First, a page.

Tag Archives: social media
Unfortunately, as a resident of Southern California, this means I can’t cheer for my team from the stands or watch them dominate the league unless they’re being nationally televised.
Luckily, the NBA understands the global impact of the Internet and is devoted with their social media endeavors, which allows me to connect with my favorite team and fellow fans from anywhere in the world.
From a fan’s standpoint, the league’s social media efforts are highly beneficial and exceptionally entertaining. I am able to catch exclusive highlights on YouTube, humor myself by scrolling through fan arguments on Facebook, read about the latest rivalries on multiple blogs, and (my favorite part) interact with the league, teams, and individual players right on Twitter. Receiving live play-by-play tweets is icing on the cake when a crucial game I desperately want to watch isn’t nationally televised.
From a marketer’s perspective, the NBA’s social media model is the ultimate prototype to strive for. Other sports leagues may have a presence on multiple social media platforms but with a ratings increase of 52 percent over the past year and merchandise sales up 30 percent, the NBA outplays every league by far.
Along with traditional social outreach campaigns, the global brand extends it’s reach by collaborating with broadcasting networks to actively encourage fans to send in tweets, which are then shown on-air. This generates buzz, increases likeability and ultimately allows the league to form a stronger relationship with their fans.
With these creative channels of interaction and communication for its viewers, the conversations and excitement between plays is now open to thousands of other fans beyond those sitting next to you on the couch.
Unfortunately, my favorite team was eliminated early on in this year’s NBA Playoffs but my hopes are still high and I’ll be staying up-to-date through the team’s Facebook, Twitter, and Instagram feeds during off-season. Without naming any names, I’ll just have to continue to #SEERED and wait for next year.
In the industry of campus retail, we’re innovators. The social media work we do for the Bronco Bookstore is widely recognized across the country by publications and other bookstore managers.
Lily and I were asked to present at the California Association of College Stores annual expo at the Disneyland Hotel in Anaheim, CA. last fall. The topic of our presentation was “Social Media Best Practices.” This was the first time we’d be speaking about our work to a live public audience. We had to figure out which campaigns we’d showcase and how we’d present it for the 30 minute time slot we were allotted. It took a lot of planning, designing, and rehearsing, but I do believe the hard work rewarded us with the best presentation we’ve ever created.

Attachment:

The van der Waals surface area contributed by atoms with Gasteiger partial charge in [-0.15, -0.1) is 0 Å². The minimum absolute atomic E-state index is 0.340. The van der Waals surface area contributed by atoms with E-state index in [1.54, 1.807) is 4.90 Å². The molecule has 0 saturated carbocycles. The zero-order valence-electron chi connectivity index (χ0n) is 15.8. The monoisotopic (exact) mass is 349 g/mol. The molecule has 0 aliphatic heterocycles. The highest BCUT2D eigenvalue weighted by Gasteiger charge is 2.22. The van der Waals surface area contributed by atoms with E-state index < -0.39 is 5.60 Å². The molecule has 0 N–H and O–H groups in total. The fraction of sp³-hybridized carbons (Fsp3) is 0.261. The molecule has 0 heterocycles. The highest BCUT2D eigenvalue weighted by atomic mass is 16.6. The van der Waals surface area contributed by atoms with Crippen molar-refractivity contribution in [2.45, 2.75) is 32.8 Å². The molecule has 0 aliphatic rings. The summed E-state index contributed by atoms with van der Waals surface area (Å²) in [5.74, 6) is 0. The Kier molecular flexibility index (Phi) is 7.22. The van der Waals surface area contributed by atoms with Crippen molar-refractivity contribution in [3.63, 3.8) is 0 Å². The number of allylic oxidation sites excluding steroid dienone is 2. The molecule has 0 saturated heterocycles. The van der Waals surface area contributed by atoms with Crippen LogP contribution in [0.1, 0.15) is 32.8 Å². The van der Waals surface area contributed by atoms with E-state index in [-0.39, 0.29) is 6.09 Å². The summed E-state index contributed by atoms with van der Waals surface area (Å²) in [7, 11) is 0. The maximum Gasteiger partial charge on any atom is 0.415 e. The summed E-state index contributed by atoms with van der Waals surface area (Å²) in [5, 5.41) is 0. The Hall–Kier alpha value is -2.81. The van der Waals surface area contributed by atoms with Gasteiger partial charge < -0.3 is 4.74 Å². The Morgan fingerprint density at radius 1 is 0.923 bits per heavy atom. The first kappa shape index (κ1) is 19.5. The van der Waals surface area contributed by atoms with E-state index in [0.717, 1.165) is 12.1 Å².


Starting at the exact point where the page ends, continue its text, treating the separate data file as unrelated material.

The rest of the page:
Within the following weeks, we were interviewed and featured in two different publications regarding the various ideas we discussed in our presentation. We were even complimented on how well the presentation looked. Lily deserves all the credit for designing each of the 75+ slides with such visually stimulating appeal. From purely an aesthetic standpoint, it was certainly the most captivating powerpoint I’ve ever seen.
Whether you’re from campus retail or not, we do believe that our presentation can offer you some tips and strategies to engaging your audience on Facebook.
Using an iPad to be a part of the Social Age doesn’t require that you be tech-savvy, less than 35 years old, or speak fluent English. Many people stray away from new technology with the assumption that it’s too difficult to use. There shouldn’t be stereotypes classifying who could benefit from a tablet. Just as the Social Age can open up anyone’s world, tablet technology can be utilized by anyone. Their simplistic designs and interfaces don’t require that you be part of the Geek Squad or have any experience with computers.
Let us share with you our stories with two individuals whose personal experiences have demonstrated to us the power and possibilities of new tablet technologies.
I can barely explain to my 58-year-old mother how to change the video input on our TV or how to increase the ringtone volume on her flip phone without having to repeat myself a good 4-5 times. Yet, she has absolutely no problem launching an Angry Bird towards a pile of strategically stacked pigs – on her iPad.
Late last October, I purchased an iPad as an early birthday surprise for my mom. As she was unveiling her gift, she exclaimed, “Wow, thank you … what is it?”
Ouch. I think my heart just cracked a little. I know my savings did.
I just spent a ridiculous amount on this tablet and I will make sure she knows exactly what it is. I tried to explain to her to the best of my ability in broken Vietnamese (she doesn’t speak much English) that it’s almost identical to her iPod Touch – but now she can actually see the screen!
After my many pauses and horribly butchered pronunciations, she understood. And thus, began my 58-year-older mother’s journey into the Social Age.
Prior to handing it to her, I adjusted her settings to display Vietnamese instead of
English, which made it less of a struggle for her to navigate. I also synced her previously created accounts, iTunes applications, and added her list of contacts.
Already familiar with games from her iPod, she had no problem adjusting to flinging those Angry Birds with the iPad’s much bigger screen. Her favorite games also include Fruit Ninja HD, Slots Free for iPad, and Coin Dozer – World Tour.
Not only does her iPad act as a form of entertainment, it serves as a convenient tool for her to communicate with her five adult children.
She frequently refreshes the Weather+ Free app to check the weather for several different areas. A swipe for where each of her five children reside and once for her work location.
I often see her composing an email or conversing on the phone with my sister from Chicago. Sure enough, she’s letting my sister know that it’ll be snowing there soon and to remember to dress my nieces warmly for school. Last Christmas, my sister was also able to give my parents a grand tour of her new home using Skype on the iPad.
My siblings are always teasing at how our mother is now more technologically advanced than they are. I’ll surely take credit for that feat.
Just less than six months ago, my mom had no idea what an iPad is and now her daily routine can’t go without one.